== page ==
Food is at the center of many of our activities, whether it be grabbing dinner with friends, cooking a meal with family, or scrolling on Instagram for recipe inspiration. However, what we eat and the way we eat can have drastic impacts on our physical, emotional, and even mental health.
It is widely known that too much stomach acid can cause issues such as acid reflux and ulcerations in the GI tract. However, low levels of stomach acid, also known as hypochlorhydria, can also be problematic.
The gluten-free diet has become increasingly popular in recent years. A gluten-free diet can be tremendously helpful for some individuals but is not indicated for everyone. Gluten is a protein found in grains including wheat, rye, barley and some oats. Reasons to follow a gluten-free diet include a diagnosis of Celiac disease or a confirmed gluten-sensitivity.
The foods we eat have a direct influence on our mental health. Our mood is determined by the presence of certain neurotransmitters, or chemical messengers, in the brain. Serotonin, dopamine and norepinephrine are the three neurotransmitters that have the most influence over our mood.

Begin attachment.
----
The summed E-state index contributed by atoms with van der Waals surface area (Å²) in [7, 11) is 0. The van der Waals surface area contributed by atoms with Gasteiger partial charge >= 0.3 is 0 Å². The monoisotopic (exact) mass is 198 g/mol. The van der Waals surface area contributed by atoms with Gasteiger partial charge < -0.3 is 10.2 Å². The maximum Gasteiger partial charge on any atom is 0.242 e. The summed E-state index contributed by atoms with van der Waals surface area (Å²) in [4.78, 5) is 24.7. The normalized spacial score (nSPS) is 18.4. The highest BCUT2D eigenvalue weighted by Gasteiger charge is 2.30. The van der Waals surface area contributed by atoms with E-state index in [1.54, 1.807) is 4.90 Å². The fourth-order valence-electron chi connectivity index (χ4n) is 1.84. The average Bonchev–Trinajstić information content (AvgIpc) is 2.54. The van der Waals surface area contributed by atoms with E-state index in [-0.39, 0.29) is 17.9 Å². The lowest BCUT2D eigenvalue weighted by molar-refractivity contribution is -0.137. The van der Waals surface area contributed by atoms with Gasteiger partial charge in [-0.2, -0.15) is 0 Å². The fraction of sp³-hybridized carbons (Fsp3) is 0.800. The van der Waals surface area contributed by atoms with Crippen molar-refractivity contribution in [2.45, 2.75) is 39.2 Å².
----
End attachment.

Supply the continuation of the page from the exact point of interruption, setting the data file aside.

Bloat by Arrae works to beat belly bloat with a powerful combination of natural digestive aids. The ingredients in Bloat are not laxatives and they are non-habit forming, making this product safe to use frequently if needed.
IBS, or inflammatory bowel syndrome, affects individuals of all ages, even children. IBS is a common gastrointestinal disorder and it is estimated that 10-15% of the world’s population suffers from it. Women experience IBS more frequently than men.
The gut microbiome is a buzzy topic these days and an emerging area of research that has even been called the “next frontier of medicine!” Fascinating information regarding the interconnectedness between our overall health and the health of our gut microbiome
Were you ever told to “finish your veggies” or not to get up from the table until you “cleaned your plate?” Most of us were conditioned from an early age to follow external cues when it comes to food consumption. This discouraged our innate tendencies to be attuned to our bodies and to listen, quite literally, to our gut instincts.